ʻO Maui Nui o Kama ka mokupuni. ʻO Mauna Kahālāwai ka mauna e kū keha nei. ʻO Nā Wai ʻEhā ka moku. ʻO Waikapū i ka makani kokololio ke ahupuaʻa. Aia lā i laila ka ʻili ʻāina aloha ʻo Nohoʻana, he wahi i mahi ʻia ai ka loʻi kalo mai ka wā o Nahau lāua ʻo Kuolaia. E ola mau ka moʻo ʻo Hāloa.
Maui the great land of Chief Kama is our island. Mauna Kahālāwai is our mountain range that stands majestically and where the waters flow forth. Nā Wai ʻEhā, the four renowned streams is our district. Waikapū of the gusty winds is our land division. It is on our beloved land of Nohoʻana, in which loʻi kalo are being cultivated to honor Nahau and Kuolaia who were the original tenants of this ancient subdivision. Let the generations of Hāloa continue to thrive.
Hiʻonaina ʻŌiwi (Cultural Landscape History)
For hundreds of years prior to western contact, Native Hawaiians living within the ahupuaʻa of Waikapū constructed extensive loʻi kalo (taro terraces) and intricate ʻauwai (irrigation) systems. In 1848, the Kingdom of Hawaiʻi initiated the Māhele Nui (Great Land Division). In Waikapū, there were over 100 documented kuleana land awards which consisted of 1,400 loʻi kalo on an estimated 800 acres of land. Nohoʻana Farm exists on two kuleana land awards. Kalo and other important Hawaiian food crops and plants dominated the landscape both on parts of the alluvial plains and along the Waikapū Stream towards the upper reaches of the valley. The Waikapū Stream also flowed continuously from the mountain to the ocean; commencing in the Hanaʻula and Kapilau watershed, flowing throughout the central plains of Kamaʻomaʻo, entering the inland fishpond and wetlands of Keālia and culminating at Māʻalaea Bay. Following the establishment of the Waikapū Sugar Company in 1864 (later Wailuku Sugar Company), the cultivation of loʻi kalo on kuleana lands quickly began to disappear as well as the drying up of the Waikapū Stream due to plantation stream diversions. Many hoaʻāina or Native Hawaiian tenants who once resided on these fertile kuleana for generations, were no longer able to cultivate loʻi kalo and were eventually forced to leave their ancestral lands. While far and few, there are kuleana lands that did survive the 150+ years of injustices caused by the sugar industry and continue to be one of Waikapū’s most valuable and important cultural and agricultural assets amongst a modern urban landscape.
Manaʻo Nui (Farm Background)
Nohoʻana Farm is one of the few surviving kuleana lands being cultivated currently in Waikapū. The Pellegrino ʻOhana which has Hawaiian ties to Nohoʻana, own and manage this family farm situated on two acres of land, comprised of 12 ancient loʻi kalo. Wai (water) from the Waikapū Stream is the lifeline of the farm. Nohoʻana is the historical name of the ʻili (subdivision) which translates to “a way of life” or “lifestyle”. Loʻi kalo cultivation thrived at Nohoʻana Farm and throughout Waikapū from the 1600s until the early 1900s, after which the land was forced to lay fallow due to the lack of stream flow, caused by the sugar industry. In May of 2004, the Pellegrino ʻOhana along with the support of the Waikapū community and kalo farmers throughout Hawaiʻi began restoring the pā pōhaku kīpapa (stone terraces), loʻi kalo and ʻauwai to their original state while advocating for increased stream flow to the Waikapū Stream. Along with wetland kalo, other important Hawaiian food crops are cultivated on the land using traditional, sustainable and organic farming practices. The mission of Nohoʻana Farm is “E ola mau ka mahiʻai kuʻuna”, meaning “Perpetuating traditional Hawaiian agriculture”. One of the main objectives of the farm is to engage with the Maui community by raising awareness through education on the importance and relevancy of traditional agriculture and food preparation, cultural landscape restoration and water resource management. In addition, the farm is dedicated to cultivating a diverse range of food crops and producing healthy food products that help support and sustain the Waikapū community. As of 2018, 6 of the 12 loʻi kalo have been completely restored. With the help of grants and community support, Nohoʻana Farm has built an educational facility and infrastructure that allows the entire farm to be completely energy self-sufficient.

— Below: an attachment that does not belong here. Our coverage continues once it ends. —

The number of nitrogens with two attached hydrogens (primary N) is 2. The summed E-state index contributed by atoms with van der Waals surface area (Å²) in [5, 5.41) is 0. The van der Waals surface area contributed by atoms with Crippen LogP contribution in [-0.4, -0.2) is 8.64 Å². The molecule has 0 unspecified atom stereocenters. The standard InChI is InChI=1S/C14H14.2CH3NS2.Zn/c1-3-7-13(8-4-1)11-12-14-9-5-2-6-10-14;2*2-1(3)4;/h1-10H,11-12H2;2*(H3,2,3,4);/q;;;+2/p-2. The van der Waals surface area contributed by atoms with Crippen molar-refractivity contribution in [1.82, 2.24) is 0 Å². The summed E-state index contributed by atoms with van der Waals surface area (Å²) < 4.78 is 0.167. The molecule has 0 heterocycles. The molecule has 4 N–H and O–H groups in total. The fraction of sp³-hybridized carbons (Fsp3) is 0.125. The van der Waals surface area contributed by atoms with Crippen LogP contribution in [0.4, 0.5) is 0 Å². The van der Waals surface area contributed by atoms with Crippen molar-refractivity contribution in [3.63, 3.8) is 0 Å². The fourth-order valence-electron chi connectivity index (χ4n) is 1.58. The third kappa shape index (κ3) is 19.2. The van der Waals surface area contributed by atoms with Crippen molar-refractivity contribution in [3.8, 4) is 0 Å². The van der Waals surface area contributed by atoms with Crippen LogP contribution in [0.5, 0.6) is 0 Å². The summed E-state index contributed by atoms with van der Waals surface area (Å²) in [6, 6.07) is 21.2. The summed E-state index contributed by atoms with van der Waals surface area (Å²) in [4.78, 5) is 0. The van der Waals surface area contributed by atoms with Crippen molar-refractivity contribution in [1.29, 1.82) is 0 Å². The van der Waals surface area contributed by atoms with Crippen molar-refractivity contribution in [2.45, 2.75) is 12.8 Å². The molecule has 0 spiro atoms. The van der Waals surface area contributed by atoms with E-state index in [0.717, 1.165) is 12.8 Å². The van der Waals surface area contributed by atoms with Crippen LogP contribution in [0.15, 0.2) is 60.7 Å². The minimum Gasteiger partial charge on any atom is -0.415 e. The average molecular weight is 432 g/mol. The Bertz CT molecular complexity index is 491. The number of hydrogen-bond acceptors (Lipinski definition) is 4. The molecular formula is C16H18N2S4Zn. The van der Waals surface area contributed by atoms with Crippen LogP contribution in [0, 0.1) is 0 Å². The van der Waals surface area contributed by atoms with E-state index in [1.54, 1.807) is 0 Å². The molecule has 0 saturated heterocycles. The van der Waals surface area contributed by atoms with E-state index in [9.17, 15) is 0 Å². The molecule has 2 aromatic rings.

ʻAi Pono (Healthy Food Systems)
Nohoʻana Farm cultivates 45 heirloom varieties of kalo, grown both in loʻi kalo (wetland) and māla (dryland) settings. In addition, other Hawaiian food crops such as ʻulu (breadfruit), maiʻa (banana), ʻuala (sweet potato), and niu (coconut) are grown and produced for use in their cultural ag education program and produced for sale in the Waikapū Community to support farm operations. Thousands of pounds of kalo are harvested each year and produced as Waikapū Poi™, Waikapū Paʻi ʻai and Waikapū Kūlolo. Nohoʻana Farm produces seasonal ʻulu flour (breadfruit) which is the first of its kind on Maui, offering a healthy and gluten free flour for cooking, baking and ʻai pono – food healthy choices. Nohoʻana Farm also collaborates with numerous chefs and businesses around the island who use their kalo, ʻulu and other food crops in their farm to table menus. Promoting and engaging the Maui community to invest in local and organic Hawaiian food products is an important component of Nohoʻana Farm’s overall objectives.
Nū Hou (Featured Stories)
Hana Hou Magazine (April-May 2018 Issue)
PBS Hawaiʻi - Hiki Nō (2018)
Hana Hou Magazine (December 2016 / January 2017 Issue)
Civil Eats (2017)
HMSA – Well Being Magazine (2017)
Maui Nō Ka ʻOi Magazine (2016)
Good Magazine (2016)
PBS Moveable Feast (2015)
Hawaiʻi Public Radio (2015)
Maui Nō Ka ʻOi Magazine (2008)